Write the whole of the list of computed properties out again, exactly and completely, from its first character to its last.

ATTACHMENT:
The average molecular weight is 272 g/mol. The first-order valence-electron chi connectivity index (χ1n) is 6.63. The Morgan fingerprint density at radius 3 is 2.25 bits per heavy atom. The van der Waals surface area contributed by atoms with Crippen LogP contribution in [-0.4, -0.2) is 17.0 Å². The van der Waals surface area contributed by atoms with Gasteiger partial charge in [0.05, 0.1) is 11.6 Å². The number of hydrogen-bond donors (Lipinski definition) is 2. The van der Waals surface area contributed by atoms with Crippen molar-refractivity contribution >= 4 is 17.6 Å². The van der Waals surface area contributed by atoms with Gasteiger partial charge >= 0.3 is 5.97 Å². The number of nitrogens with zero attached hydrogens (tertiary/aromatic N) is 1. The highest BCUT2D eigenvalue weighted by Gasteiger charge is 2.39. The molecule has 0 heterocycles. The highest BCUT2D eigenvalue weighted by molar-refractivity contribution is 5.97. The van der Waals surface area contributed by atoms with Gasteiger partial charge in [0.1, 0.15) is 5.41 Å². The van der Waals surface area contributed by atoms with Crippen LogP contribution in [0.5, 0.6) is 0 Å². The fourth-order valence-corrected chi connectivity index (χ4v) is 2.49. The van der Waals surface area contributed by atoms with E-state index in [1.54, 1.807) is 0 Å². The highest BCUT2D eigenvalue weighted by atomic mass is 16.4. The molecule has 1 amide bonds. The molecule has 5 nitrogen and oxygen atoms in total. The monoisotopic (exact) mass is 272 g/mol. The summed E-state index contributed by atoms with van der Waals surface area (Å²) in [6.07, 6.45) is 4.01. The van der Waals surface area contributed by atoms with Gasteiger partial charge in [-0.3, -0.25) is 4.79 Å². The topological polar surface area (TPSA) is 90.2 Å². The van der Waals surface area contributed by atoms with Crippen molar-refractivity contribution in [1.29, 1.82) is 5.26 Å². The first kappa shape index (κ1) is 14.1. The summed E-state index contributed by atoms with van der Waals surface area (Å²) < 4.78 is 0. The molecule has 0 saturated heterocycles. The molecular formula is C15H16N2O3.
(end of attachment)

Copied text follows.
The average molecular weight is 272 g/mol. The first-order valence-electron chi connectivity index (χ1n) is 6.63. The Morgan fingerprint density at radius 3 is 2.25 bits per heavy atom. The van der Waals surface area contributed by atoms with Crippen LogP contribution in [-0.4, -0.2) is 17.0 Å². The van der Waals surface area contributed by atoms with Gasteiger partial charge in [0.05, 0.1) is 11.6 Å². The number of hydrogen-bond donors (Lipinski definition) is 2. The van der Waals surface area contributed by atoms with Crippen molar-refractivity contribution >= 4 is 17.6 Å². The van der Waals surface area contributed by atoms with Gasteiger partial charge >= 0.3 is 5.97 Å². The number of nitrogens with zero attached hydrogens (tertiary/aromatic N) is 1. The highest BCUT2D eigenvalue weighted by Gasteiger charge is 2.39. The molecule has 0 heterocycles. The highest BCUT2D eigenvalue weighted by molar-refractivity contribution is 5.97. The van der Waals surface area contributed by atoms with Gasteiger partial charge in [0.1, 0.15) is 5.41 Å². The van der Waals surface area contributed by atoms with Crippen LogP contribution in [0.5, 0.6) is 0 Å². The fourth-order valence-corrected chi connectivity index (χ4v) is 2.49. The van der Waals surface area contributed by atoms with E-state index in [1.54, 1.807) is 0 Å². The highest BCUT2D eigenvalue weighted by atomic mass is 16.4. The molecule has 1 amide bonds. The molecule has 5 nitrogen and oxygen atoms in total. The monoisotopic (exact) mass is 272 g/mol. The summed E-state index contributed by atoms with van der Waals surface area (Å²) in [6.07, 6.45) is 4.01. The van der Waals surface area contributed by atoms with Gasteiger partial charge in [-0.3, -0.25) is 4.79 Å². The topological polar surface area (TPSA) is 90.2 Å². The van der Waals surface area contributed by atoms with Crippen molar-refractivity contribution in [1.29, 1.82) is 5.26 Å². The first kappa shape index (κ1) is 14.1. The summed E-state index contributed by atoms with van der Waals surface area (Å²) < 4.78 is 0. The molecule has 0 saturated heterocycles. The molecular formula is C15H16N2O3.